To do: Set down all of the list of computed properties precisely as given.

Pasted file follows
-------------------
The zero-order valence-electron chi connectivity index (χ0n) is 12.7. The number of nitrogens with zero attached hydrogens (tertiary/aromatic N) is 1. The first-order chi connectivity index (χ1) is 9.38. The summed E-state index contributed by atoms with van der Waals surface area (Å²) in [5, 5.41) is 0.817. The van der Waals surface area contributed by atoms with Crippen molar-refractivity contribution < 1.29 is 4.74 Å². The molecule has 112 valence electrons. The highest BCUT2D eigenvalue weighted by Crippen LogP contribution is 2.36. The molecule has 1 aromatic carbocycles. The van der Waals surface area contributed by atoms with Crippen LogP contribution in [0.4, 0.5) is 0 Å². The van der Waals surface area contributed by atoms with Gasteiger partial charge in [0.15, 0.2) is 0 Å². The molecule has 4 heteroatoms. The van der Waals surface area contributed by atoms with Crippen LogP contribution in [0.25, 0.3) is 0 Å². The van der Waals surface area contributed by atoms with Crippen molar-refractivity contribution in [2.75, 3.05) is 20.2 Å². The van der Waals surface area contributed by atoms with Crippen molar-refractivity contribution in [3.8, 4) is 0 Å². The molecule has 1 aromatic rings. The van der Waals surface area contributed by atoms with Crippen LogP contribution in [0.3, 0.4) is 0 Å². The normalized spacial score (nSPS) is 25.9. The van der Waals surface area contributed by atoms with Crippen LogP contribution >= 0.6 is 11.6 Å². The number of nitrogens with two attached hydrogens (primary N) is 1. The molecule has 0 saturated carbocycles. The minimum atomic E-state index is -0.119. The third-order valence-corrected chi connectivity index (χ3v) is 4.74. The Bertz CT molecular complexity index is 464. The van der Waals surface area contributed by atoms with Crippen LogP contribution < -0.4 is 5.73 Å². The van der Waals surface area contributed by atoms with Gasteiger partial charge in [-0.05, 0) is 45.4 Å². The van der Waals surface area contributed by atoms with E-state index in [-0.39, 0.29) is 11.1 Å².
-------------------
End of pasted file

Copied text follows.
The zero-order valence-electron chi connectivity index (χ0n) is 12.7. The number of nitrogens with zero attached hydrogens (tertiary/aromatic N) is 1. The first-order chi connectivity index (χ1) is 9.38. The summed E-state index contributed by atoms with van der Waals surface area (Å²) in [5, 5.41) is 0.817. The van der Waals surface area contributed by atoms with Crippen molar-refractivity contribution < 1.29 is 4.74 Å². The molecule has 112 valence electrons. The highest BCUT2D eigenvalue weighted by Crippen LogP contribution is 2.36. The molecule has 1 aromatic carbocycles. The van der Waals surface area contributed by atoms with Crippen LogP contribution in [0.4, 0.5) is 0 Å². The van der Waals surface area contributed by atoms with Gasteiger partial charge in [0.15, 0.2) is 0 Å². The molecule has 4 heteroatoms. The van der Waals surface area contributed by atoms with Crippen LogP contribution in [0.25, 0.3) is 0 Å². The van der Waals surface area contributed by atoms with Crippen molar-refractivity contribution in [2.75, 3.05) is 20.2 Å². The van der Waals surface area contributed by atoms with Crippen molar-refractivity contribution in [3.8, 4) is 0 Å². The molecule has 1 aromatic rings. The van der Waals surface area contributed by atoms with Crippen LogP contribution in [0.3, 0.4) is 0 Å². The normalized spacial score (nSPS) is 25.9. The van der Waals surface area contributed by atoms with Crippen LogP contribution >= 0.6 is 11.6 Å². The number of nitrogens with two attached hydrogens (primary N) is 1. The molecule has 0 saturated carbocycles. The minimum atomic E-state index is -0.119. The third-order valence-corrected chi connectivity index (χ3v) is 4.74. The Bertz CT molecular complexity index is 464. The van der Waals surface area contributed by atoms with Crippen LogP contribution < -0.4 is 5.73 Å². The van der Waals surface area contributed by atoms with Gasteiger partial charge in [-0.05, 0) is 45.4 Å². The van der Waals surface area contributed by atoms with E-state index in [-0.39, 0.29) is 11.1 Å².